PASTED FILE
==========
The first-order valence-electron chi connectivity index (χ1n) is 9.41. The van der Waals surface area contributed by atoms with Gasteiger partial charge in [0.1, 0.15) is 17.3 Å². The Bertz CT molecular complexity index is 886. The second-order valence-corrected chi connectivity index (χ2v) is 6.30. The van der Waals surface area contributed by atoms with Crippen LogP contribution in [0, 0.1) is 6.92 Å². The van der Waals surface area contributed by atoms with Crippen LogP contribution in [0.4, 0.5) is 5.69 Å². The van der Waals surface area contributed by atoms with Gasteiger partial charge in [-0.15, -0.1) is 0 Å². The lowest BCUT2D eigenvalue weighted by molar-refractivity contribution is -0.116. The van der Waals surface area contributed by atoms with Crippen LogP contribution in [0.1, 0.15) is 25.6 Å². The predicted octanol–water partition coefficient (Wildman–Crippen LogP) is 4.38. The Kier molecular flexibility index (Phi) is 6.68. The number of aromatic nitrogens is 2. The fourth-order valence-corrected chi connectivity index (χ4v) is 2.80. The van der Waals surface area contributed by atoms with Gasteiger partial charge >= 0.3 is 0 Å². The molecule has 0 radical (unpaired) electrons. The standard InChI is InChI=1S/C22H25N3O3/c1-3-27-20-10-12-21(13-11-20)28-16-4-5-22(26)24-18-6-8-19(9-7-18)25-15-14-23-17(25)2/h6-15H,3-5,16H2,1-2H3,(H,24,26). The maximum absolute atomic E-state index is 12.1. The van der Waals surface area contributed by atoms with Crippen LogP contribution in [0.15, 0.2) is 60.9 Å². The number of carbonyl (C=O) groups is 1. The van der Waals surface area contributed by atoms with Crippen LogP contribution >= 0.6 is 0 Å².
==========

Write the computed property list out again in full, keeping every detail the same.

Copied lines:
The first-order valence-electron chi connectivity index (χ1n) is 9.41. The van der Waals surface area contributed by atoms with Gasteiger partial charge in [0.1, 0.15) is 17.3 Å². The Bertz CT molecular complexity index is 886. The second-order valence-corrected chi connectivity index (χ2v) is 6.30. The van der Waals surface area contributed by atoms with Crippen LogP contribution in [0, 0.1) is 6.92 Å². The van der Waals surface area contributed by atoms with Crippen LogP contribution in [0.4, 0.5) is 5.69 Å². The van der Waals surface area contributed by atoms with Gasteiger partial charge in [-0.15, -0.1) is 0 Å². The lowest BCUT2D eigenvalue weighted by molar-refractivity contribution is -0.116. The van der Waals surface area contributed by atoms with Crippen LogP contribution in [0.1, 0.15) is 25.6 Å². The predicted octanol–water partition coefficient (Wildman–Crippen LogP) is 4.38. The Kier molecular flexibility index (Phi) is 6.68. The number of aromatic nitrogens is 2. The fourth-order valence-corrected chi connectivity index (χ4v) is 2.80. The van der Waals surface area contributed by atoms with Gasteiger partial charge >= 0.3 is 0 Å². The molecule has 0 radical (unpaired) electrons. The standard InChI is InChI=1S/C22H25N3O3/c1-3-27-20-10-12-21(13-11-20)28-16-4-5-22(26)24-18-6-8-19(9-7-18)25-15-14-23-17(25)2/h6-15H,3-5,16H2,1-2H3,(H,24,26). The maximum absolute atomic E-state index is 12.1. The van der Waals surface area contributed by atoms with Crippen LogP contribution in [0.15, 0.2) is 60.9 Å². The number of carbonyl (C=O) groups is 1. The van der Waals surface area contributed by atoms with Crippen LogP contribution >= 0.6 is 0 Å².